The Christian’s Cross

Joan of arc burning at stake
“It is a real cross when you begin to follow Jesus. They are Christ’s terms. Nothing I have said is quite so hard as the words He uttered. Unless you hate father, mother, wife, children, brethren, sisters; unless you put every other love, every other interest in the background and Christ in the foreground, you cannot be His disciple. So help me God, I will not tone down my Master’s message. I will not make this thing for my heart and yours one bit smoother than He made it. Take up your cross-not Christ’s. You cannot take up Christ’s cross. He took it up alone, and in the mystery of it made it possible for you to take yours and find the virtue of His; but you must take up your own,”- G. Campbell Morgan, The Terms of Discpleship.

It is easy to be a Christian on Sunday mornings. It is a piece of cake to be a Christian one night during the week. It is cliche to be a Christian on Christmas. And it is expected for one to be a Christian at Easter. But how about a Christian sitting in 5 o’clock traffic? What about a Christian when asked to serve your wife by taking out the trash? Or a Christian when others around you are gossiping about someone else? How about a Christian watching the Super Bowl, or a Christian playing a sport? Jesus says, “If anyone comes to me and does not hate his own father and mother and wife and children and brothers and sisters, yes, and even his own life, he cannot be my disciple. Whoever does not bear his own cross and come after me cannot be my disciple,” (Luke 14:26-27). And he said this to “great crowds,” (v. 25). Why great crowds? Because many are interested in Him but few will follow where He leads when the cost becomes clear. Jesus is honest, and for that I need to praise Him. There are no false pretenses here, no tiny, unreadable fine print. Essentially Jesus says to great crowds, “If your love for me doesn’t trump, put to shame, and outshine your love for anything else, yes, even make your love for your closest relationships and love for yourself look like hate, then you cannot be my disciple.” Which means that supreme devotion and love must be directed towards Him, and that supreme love and devotion filters in to every area of life, that’s why the aspect of the cross comes after the statement about family relationships. When Christ begins invading us and our lives, we will be persecuted, and suffering will commence. Our sin will react. It will rear its head and fight hard against us, as a trapped, frightened dog, aware of its certain death, fights viciously. That’s the internal persecution. Others will begin to see the radical nature of our faith (the turning off of t.v during certain commercials, the helping up of a teammate off the ground in a sport) and we will lose popularity, be ridiculed and scoffed at. Perhaps we will loose even our lives. There’s the external persecution. And Christians suffer. This is the daily cross. But what makes this bearable, what makes this suffering worthwhile? Jesus uses the cross for a reason. See, He took the ultimate cross, up the ultimate hill, to the ultimate suffering, and gained the ultimate victory. For God’s people, Christ has already won the victory over our own sin and promises to do away with it. God’s people are forgiven, counted righteous, and a war has begun within them to eradicate the remaining sin. The Spirit is fighting hard and will win. Christ has also triumphed over all principalities that can externally persecute. When He comes again, God’s enemies will be finally crushed. So, today, as I might have put down my cross because I had forgotten the great victory that has been won, and have believed the lies that people are gods, and that God is not God, that my sin is god and that Jesus isn’t, i can pick it up once again and face the suffering, because my Savior has gone before me and promised me rest and victory.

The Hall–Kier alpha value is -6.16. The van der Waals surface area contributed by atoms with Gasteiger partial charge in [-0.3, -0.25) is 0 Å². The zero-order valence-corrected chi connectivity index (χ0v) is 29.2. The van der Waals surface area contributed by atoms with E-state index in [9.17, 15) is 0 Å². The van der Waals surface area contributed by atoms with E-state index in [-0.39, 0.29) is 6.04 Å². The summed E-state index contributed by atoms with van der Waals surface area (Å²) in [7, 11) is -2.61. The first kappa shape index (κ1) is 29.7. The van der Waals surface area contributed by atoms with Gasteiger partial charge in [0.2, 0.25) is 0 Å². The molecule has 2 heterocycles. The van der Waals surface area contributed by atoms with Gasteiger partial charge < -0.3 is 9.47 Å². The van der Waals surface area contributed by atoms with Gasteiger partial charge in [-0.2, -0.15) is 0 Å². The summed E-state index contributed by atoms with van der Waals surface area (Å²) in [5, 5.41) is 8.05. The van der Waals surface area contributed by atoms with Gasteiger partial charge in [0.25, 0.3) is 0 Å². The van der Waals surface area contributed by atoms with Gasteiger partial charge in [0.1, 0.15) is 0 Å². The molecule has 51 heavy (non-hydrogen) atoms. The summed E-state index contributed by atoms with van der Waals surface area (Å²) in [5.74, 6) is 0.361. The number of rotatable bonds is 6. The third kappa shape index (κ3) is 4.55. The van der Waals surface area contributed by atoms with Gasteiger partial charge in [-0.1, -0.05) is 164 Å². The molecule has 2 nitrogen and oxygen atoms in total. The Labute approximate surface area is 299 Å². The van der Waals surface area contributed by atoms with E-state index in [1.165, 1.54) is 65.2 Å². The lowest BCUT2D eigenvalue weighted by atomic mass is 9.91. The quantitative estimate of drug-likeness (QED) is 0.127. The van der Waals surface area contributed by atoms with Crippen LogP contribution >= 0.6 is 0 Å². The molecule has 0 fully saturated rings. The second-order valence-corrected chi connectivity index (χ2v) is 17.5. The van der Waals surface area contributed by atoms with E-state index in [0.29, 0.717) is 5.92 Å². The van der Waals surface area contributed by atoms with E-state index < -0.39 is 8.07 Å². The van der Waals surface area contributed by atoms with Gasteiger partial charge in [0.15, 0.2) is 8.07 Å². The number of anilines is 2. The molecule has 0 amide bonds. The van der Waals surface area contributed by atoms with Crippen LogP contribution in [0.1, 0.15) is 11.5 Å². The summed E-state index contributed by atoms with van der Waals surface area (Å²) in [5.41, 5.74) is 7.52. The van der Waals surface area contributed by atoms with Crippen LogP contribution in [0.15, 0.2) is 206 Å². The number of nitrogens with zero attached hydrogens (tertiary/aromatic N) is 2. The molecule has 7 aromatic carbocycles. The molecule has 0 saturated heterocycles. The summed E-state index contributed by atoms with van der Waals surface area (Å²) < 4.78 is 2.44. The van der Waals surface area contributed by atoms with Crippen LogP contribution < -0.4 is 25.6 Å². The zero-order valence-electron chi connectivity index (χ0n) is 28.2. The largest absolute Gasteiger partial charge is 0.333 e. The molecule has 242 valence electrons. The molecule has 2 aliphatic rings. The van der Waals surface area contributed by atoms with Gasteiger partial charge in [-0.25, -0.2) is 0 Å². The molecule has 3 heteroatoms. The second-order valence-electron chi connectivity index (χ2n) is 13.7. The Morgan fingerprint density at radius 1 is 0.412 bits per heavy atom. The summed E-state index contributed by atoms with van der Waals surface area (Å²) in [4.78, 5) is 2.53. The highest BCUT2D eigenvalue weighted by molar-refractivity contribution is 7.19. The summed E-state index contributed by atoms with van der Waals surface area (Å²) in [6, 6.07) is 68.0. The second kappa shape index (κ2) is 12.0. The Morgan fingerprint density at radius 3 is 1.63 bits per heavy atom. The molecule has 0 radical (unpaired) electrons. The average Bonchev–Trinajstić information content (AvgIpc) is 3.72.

All the way my Savior leads me;
what have I to ask beside?
Can I doubt His tender mercy,
Who through life has been my Guide?
Heav’nly peace, divinest comfort,
Here by faith in Him to dwell!
For I know, whate’er befall me,
Jesus doeth all things well;
For I know, whate’er befall me,
Jesus doeth all things well.

All the way my Savior leads me,
Cheers each winding path I tread;
Gives me grace for every trial,
Feeds me with the living Bread.
Though my weary steps may falter,
And my soul athirst may be,
Gushing from the Rock before me,
Lo! A spring of joy I see;
Gushing from the Rock before me,
Lo! A spring of joy I see.

All the way my Savior leads me
O the fullness of His love!
Perfect rest to me is promised
In my Father’s house above.
When my spirit, clothed immortal,
Wings its flight to realms of day
This my song through endless ages—
Jesus led me all the way;
This my song through endless ages—
Jesus led me all the way.

– Fanny Crosby

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